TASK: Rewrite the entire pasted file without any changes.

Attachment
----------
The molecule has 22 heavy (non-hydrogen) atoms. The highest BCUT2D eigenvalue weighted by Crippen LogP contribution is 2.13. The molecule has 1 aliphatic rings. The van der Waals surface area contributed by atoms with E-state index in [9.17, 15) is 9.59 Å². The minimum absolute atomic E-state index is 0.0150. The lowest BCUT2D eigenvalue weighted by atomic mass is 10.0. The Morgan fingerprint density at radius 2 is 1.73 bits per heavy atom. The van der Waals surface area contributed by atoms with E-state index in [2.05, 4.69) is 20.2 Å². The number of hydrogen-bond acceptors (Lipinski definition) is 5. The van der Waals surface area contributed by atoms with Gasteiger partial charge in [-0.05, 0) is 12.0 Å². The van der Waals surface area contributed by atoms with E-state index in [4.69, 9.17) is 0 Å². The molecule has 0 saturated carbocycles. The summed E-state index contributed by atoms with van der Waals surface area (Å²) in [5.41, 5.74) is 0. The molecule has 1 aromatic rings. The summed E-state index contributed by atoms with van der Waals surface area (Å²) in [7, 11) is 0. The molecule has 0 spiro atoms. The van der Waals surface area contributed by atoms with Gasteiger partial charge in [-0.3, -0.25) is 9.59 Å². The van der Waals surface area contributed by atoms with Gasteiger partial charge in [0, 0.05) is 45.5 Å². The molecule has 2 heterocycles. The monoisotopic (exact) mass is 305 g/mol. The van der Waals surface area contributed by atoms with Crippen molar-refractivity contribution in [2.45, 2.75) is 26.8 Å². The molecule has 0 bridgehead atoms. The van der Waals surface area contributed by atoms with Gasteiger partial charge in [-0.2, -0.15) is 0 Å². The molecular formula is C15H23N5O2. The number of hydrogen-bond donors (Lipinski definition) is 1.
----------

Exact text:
The molecule has 22 heavy (non-hydrogen) atoms. The highest BCUT2D eigenvalue weighted by Crippen LogP contribution is 2.13. The molecule has 1 aliphatic rings. The van der Waals surface area contributed by atoms with E-state index in [9.17, 15) is 9.59 Å². The minimum absolute atomic E-state index is 0.0150. The lowest BCUT2D eigenvalue weighted by atomic mass is 10.0. The Morgan fingerprint density at radius 2 is 1.73 bits per heavy atom. The van der Waals surface area contributed by atoms with E-state index in [2.05, 4.69) is 20.2 Å². The number of hydrogen-bond acceptors (Lipinski definition) is 5. The van der Waals surface area contributed by atoms with Gasteiger partial charge in [-0.05, 0) is 12.0 Å². The van der Waals surface area contributed by atoms with E-state index in [4.69, 9.17) is 0 Å². The molecule has 0 saturated carbocycles. The summed E-state index contributed by atoms with van der Waals surface area (Å²) in [5.41, 5.74) is 0. The molecule has 1 aromatic rings. The summed E-state index contributed by atoms with van der Waals surface area (Å²) in [7, 11) is 0. The molecule has 0 spiro atoms. The van der Waals surface area contributed by atoms with Gasteiger partial charge in [-0.3, -0.25) is 9.59 Å². The van der Waals surface area contributed by atoms with Gasteiger partial charge in [0, 0.05) is 45.5 Å². The molecule has 2 heterocycles. The monoisotopic (exact) mass is 305 g/mol. The van der Waals surface area contributed by atoms with Crippen molar-refractivity contribution in [2.45, 2.75) is 26.8 Å². The molecule has 0 bridgehead atoms. The van der Waals surface area contributed by atoms with Gasteiger partial charge in [-0.2, -0.15) is 0 Å². The molecular formula is C15H23N5O2. The number of hydrogen-bond donors (Lipinski definition) is 1.